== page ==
The query grabs all the geographical data inside a box of coordinates. We took the result of that query, and used the pgsql2shp tool to create a shapefile of each one —77 in all . We then took each of those and pipe ran them through our script that baked out .jeff files. When that was done, we had 353 files, including all of the additional files that come along with the .shp format. In order to speed up the process, we used a Ruby gem called Parallel to run the tasks over our iMacs’ eight cores. In order to make sure each temporary table didn't stomp on the feet of its parallel task, our baker script created unique random table names for each shape for each neighborhood and dropped the table after it finished baking.

For the building shapes, we needed to use our elevation raster to record the ground elevation at each building's centroid. Fortunately gdal has a command line tool that makes that trivial. For any raster that gdal can read, you can query the values encoded within the image with:

gdallocationinfo raster.tif [x] [y] -geoloc

We issued that command while the baker was running and stored the result in the metadata we sent to the browser.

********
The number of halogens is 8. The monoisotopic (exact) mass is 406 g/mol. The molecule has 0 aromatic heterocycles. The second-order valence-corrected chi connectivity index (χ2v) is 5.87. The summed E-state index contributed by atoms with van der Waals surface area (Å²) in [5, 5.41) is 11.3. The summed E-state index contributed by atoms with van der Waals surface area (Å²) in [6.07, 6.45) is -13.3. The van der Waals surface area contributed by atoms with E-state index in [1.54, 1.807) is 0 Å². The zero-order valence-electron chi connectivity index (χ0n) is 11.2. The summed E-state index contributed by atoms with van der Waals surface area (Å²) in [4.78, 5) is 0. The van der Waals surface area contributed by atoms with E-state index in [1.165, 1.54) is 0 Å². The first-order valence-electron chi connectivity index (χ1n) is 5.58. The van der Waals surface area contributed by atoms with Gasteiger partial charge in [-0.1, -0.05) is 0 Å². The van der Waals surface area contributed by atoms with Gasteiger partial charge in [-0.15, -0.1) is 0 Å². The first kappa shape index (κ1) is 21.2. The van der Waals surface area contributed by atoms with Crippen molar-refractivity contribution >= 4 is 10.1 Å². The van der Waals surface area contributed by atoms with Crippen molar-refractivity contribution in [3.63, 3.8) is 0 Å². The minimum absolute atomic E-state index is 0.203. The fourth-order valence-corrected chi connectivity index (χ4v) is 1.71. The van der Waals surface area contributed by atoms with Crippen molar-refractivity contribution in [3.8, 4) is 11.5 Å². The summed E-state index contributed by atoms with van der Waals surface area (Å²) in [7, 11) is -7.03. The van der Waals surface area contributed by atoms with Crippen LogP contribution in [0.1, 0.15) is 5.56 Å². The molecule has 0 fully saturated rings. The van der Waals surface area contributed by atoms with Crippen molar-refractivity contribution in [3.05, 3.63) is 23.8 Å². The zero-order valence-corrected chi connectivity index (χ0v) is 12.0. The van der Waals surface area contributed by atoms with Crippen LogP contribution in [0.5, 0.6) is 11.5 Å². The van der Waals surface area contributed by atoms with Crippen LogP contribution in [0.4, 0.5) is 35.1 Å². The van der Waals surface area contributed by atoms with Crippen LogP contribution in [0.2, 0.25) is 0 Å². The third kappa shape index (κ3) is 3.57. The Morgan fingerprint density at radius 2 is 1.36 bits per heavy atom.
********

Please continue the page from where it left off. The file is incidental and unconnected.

Making the Map

In order to display all this data on the web we relied on a fairly new web standard called WebGL. WebGL is an extension to the <canvas> tag that is supported by certain browsers and allows JavaScript to access OpenGL-like APIs to process 3-D information directly on a computer's graphics card. The API is very complex so we used lightgl.js, which provides very nice api that is closer to the WebGL API than something like three.js.

To organize things a bit, we created individual objects we called Scenes for each of the neighborhoods we wanted to show on the map. Each scene had what we called Shapes for Buildings, Flood, Flood Zones, Terrain, and Earth.

To build Buildings and Flood Zones we used the binary data format described above to build a 3-D representation that we uploaded to the graphics card.

But for the Terrain and Flood scenes, the elevation of the earth and the storm surge extent, we sent a specially encoded image to the browser that contained height information encoded as a network format float in each pixel's red, green, blue and alpha values. We wrote a little tool to encode images this way. Here’s an example:

In WebGL, you don't actually manipulate 3-D models as a whole, instead you upload to the graphics card small programs called “shaders” that operate in parallel on the 3-D data you've previously sent to the graphics card. We implemented both kinds of shaders —vertex and fragment. When a browser couldn't compile one of our shaders (for instance, not all browsers and video cards support reading textures in vertex shaders), we redirected to a fallback version of the map we called “lo-fi.”

After the geometric data was processed in the graphics pipeline, we did a bit of post processing to antialias harsh lines, and we added a bit of shading to make the buildings stand out from one another using a technique called Screen Space Ambient Occlusion. You can play with the settings to our shaders by visiting the maps in debug mode.